Graphic by Andie Unson
Women’s websites are flooded with the dangers of fat-shaming, complete with body-positive galleries featuring plus-size models. Meanwhile, the slogan, started in 2004, “real women have curves” awakened others to the dangers of skinny-shaming. However, eating disorders and body dysmorphia continue to plague young women. According to the National Association of Anorexia Nervosa and Associated Disorders (ANAD), 25 percent of female college students use purging (vomiting after indulging, which is a characteristic of bulimia) to control their weight.
Men are arguably spared the worst of this back-and-forth. But even here, the media only recognize one or two body types as attractive, while a growing number of males are beguiled by steroids and disordered eating as shortcuts to the perfect body. According to ANAD, 10 to 15 percent of anorexia and bulimia sufferers are male.
The terrible irony is that many women and men have hurt and flagellated themselves to fit a mold that is always changing its shape. Take facial attractiveness, where the prime standard for beauty is symmetry. Why symmetry is so highly valued is unclear. Watkins and colleagues, in their 2011 study, “Cues to the sex ratio of the local population influence women’s preferences for facial symmetry,” state that symmetry correlates with “good genes” that point to overall fitness and health. Does that mean that beauty is set in stone by your DNA? Perhaps not.
In the aforementioned article, Watkins and colleagues describe showing women slide shows of faces in pairs. One face was digitally altered to be symmetrical, the other was untouched. The participants were instructed to select the face they preferred. One group saw a slide show with more female faces, the other saw one with a majority of male faces. When male faces were in the minority, the women subjects were graded more leniently on their attractiveness and symmetry mattered less. In other words, when the pickings are slim and there aren’t a lot of available mates, our brains become more generous when assessing people’s appearances and turn normal faces into attractive faces.
The story of body image is a much stranger tale. One of the earliest works of art depicting a human is a type of female figurine from the Paleolithic period or the Stone Age. Represented by examples from all over Eurasia (such as the Venus of Willendorf from Austria, similar figures are known even from far-away Japan), they all share a very similar anatomical feature: atypically protruding fat deposits around the lower abdomen and buttocks that differ from typical weight gain. Mark Hudson and colleagues, in their study “Possible steatopygia in prehistoric central Japan,” found that it very closely corresponds to a condition known as steatopygia: accelerated fat deposition in these areas as a direct response to nutritional stress.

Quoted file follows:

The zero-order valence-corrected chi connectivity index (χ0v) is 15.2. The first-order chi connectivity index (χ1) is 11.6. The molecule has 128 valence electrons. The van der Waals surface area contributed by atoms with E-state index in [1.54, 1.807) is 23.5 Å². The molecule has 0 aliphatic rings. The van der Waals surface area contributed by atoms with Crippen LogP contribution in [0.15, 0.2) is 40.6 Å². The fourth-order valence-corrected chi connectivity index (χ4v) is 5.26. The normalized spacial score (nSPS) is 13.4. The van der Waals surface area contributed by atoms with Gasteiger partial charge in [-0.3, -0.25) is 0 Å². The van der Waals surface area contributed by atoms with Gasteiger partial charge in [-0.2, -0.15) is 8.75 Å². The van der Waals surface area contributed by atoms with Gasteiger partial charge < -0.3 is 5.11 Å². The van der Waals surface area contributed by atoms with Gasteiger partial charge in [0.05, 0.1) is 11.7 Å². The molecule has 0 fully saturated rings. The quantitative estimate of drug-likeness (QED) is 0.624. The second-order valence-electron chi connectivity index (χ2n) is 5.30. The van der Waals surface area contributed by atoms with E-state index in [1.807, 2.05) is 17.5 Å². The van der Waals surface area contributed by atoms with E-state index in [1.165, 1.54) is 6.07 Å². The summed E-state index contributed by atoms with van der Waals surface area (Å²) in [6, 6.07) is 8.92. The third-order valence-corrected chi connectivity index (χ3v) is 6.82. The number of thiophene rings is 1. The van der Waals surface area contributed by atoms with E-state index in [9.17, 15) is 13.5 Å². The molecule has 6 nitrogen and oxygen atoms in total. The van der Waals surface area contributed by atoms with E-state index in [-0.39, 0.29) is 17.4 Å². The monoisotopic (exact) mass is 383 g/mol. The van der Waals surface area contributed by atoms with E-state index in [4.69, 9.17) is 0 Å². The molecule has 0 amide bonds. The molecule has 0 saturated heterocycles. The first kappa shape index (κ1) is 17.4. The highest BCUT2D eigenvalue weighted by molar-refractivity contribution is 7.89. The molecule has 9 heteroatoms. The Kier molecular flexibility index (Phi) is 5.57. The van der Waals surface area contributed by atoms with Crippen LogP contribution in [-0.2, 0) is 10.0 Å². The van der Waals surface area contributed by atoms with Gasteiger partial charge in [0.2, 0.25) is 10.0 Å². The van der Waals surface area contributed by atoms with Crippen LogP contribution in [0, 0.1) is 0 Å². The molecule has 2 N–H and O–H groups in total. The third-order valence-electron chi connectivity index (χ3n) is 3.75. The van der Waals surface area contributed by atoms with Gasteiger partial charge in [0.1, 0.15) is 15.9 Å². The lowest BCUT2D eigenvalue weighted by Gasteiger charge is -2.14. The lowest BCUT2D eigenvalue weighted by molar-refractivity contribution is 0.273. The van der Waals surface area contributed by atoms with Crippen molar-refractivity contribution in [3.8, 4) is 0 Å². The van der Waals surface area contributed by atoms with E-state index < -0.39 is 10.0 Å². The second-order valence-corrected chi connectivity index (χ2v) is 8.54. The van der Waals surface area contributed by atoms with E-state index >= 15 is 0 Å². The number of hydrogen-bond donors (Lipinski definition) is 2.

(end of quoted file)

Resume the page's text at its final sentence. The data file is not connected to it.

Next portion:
They speculate that before the advent of farming, the hunter-gatherer lifestyle shared by all of our ancestors made them vulnerable to food shortages and particular nutritional deficiencies (e.g. a very low fat diet). As such, steatopygia, excessive fat on the buttocks, represented a coping mechanism. Even today, various indigenous hunter-gatherers, such as the Andamanese, sometimes display this trait. In an appallingly dehumanizing display, a South African woman with this trait named Saartjie Baartman became part of a freak show attraction called “The Hottentot Venus” in early nineteenth century Britain. A compelling hypothesis holds that this body type was considered attractive by Paleolithic people and subconsciously selected for its adaptive value.
Remnants of this pattern apparently survive to this day. A particularly strange modern finding by Nelson and Morrison in the 2005 article “The symptoms of resource scarcity: judgments of food and finances influence preferences for potential partners” showed that men who were made to feel hungry or lacking in money attributed a higher body weight to their ideal partner than men who were made to feel full or as if they had money. The researchers noted that as a general rule, affluent societies idealize thin women, while poorer societies prefer heavier women.
Yet if you think you fall outside of any standard of beauty, the more momentarily pressing question you may ask is, “Will anyone find me beautiful?” The answer is intriguing. Animals, including humans, are generally drawn to those who share the same characteristics as themselves. This is called assortative mating.
Published in the 2004 article “Evolutionary Psychology,” Alvarez and Jaffe reported much higher facial similarity in couples than between random people in their article, “Narcissism guides mate selection,” supporting the idea that people will consider a face that looks like their own to be more beautiful than other faces.
We are conditioned to associate beauty with goodness. It is one of our culture’s most cherished ideals and one of many yardsticks by which we measure ourselves. But beauty is really only a scanning system designed to find breeding partners and many of its standards are relative. Why believe that it adds anything to our worth as human beings?
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